The newly standardised numbering system was first used at the 1973 Belgian Grand Prix, and eight years later, the race was stopped for the first time due to a startline accident. In 1987, it was stopped by a second lap accident, and three years after that there was another startline accident. Of course, in 1998, 13 cars were involved in the accident just after the first corner, but only four drivers failed to take the restart. That year, of course, Jordan also won for the first time with a memorable 1-2 finish.
McLaren have been on the front row for the last two races, and achieved a 1-2 finish in 1999. Williams have been in the points for every race since 1991, including scoring three wins and two second places, but the results have tailed off recently. However, Jordan have been on the podium for the last three races.
Michael Schumacher, of course, has that remarkable record in Belgium, Spa providing the venue of his first Grand Prix in 1991, but there are others with promising records. Jean Alesi has finished all of his last four races in Belgium; Heinz Harald Frentzen has finished four out of his six races, with two third-places and two fourths; Mika Salo has four finishes from four starts; Jarno Trulli with three relatively low finishes from three starts, and Ralf Schumacher in the points for the last couple of races at Spa. Less promising are Rubens Barrichello with two finishes out of six starts and Eddie Irvine with one from six starts.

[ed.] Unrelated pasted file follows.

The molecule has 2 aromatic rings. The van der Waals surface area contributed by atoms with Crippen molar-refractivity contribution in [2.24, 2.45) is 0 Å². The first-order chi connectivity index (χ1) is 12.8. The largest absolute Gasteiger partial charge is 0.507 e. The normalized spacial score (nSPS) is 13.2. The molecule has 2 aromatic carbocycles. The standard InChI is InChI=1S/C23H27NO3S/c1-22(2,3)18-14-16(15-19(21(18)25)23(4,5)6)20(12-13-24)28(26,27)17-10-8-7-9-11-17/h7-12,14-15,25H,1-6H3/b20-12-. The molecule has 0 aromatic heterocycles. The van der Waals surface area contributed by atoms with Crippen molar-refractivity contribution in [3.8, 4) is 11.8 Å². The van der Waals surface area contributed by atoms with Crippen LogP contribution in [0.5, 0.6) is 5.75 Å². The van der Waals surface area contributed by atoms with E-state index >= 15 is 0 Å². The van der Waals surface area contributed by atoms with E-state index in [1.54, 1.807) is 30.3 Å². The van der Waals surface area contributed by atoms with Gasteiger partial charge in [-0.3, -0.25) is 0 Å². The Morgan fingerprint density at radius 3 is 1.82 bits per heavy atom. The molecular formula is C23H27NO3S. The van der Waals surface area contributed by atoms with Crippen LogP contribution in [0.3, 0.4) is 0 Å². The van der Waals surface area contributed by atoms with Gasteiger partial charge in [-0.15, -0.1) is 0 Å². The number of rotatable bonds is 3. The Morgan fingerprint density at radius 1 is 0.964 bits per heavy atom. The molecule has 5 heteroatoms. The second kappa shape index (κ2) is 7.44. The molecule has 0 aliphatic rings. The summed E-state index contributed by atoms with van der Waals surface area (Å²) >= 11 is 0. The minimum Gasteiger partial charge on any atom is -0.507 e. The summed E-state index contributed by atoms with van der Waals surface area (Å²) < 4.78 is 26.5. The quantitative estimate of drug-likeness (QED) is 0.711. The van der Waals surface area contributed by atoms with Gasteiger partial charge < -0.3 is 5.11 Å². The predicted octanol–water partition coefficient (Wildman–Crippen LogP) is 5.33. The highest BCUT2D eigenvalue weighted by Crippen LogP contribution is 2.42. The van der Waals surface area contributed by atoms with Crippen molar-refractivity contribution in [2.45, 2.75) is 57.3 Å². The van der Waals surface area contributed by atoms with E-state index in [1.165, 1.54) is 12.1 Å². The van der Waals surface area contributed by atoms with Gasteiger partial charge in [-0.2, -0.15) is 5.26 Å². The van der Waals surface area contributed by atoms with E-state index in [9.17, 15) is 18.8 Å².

This weekend, another morsel of history will be made: Mika Hakkinen and David Coulthard will take the record for the most number of races for two drivers as teammates. In Hungary, they equalled the 77 races that Gerhard Berger and Jean Alesi spent together at Ferrari and then Benetton from 1993 to 1997. The McLaren pair have also equalled the record for the number of races won by teammates, 25. That record was held by former teammates Ayrton Senna and Alain Prost.
It will also be the 70th Grand Prix for both Giancarlo Fisichella and Jos Verstappen, the 110th for Heinz-Harald Frentzen. And of course, we are all still waiting for Michael Schumacher to take that record for the number of fastest laps, currently held jointly by the Ferrari driver and Alain Prost on 41. It will also be the 350th Grand Prix participation for Arrows and the 250th for Minardi.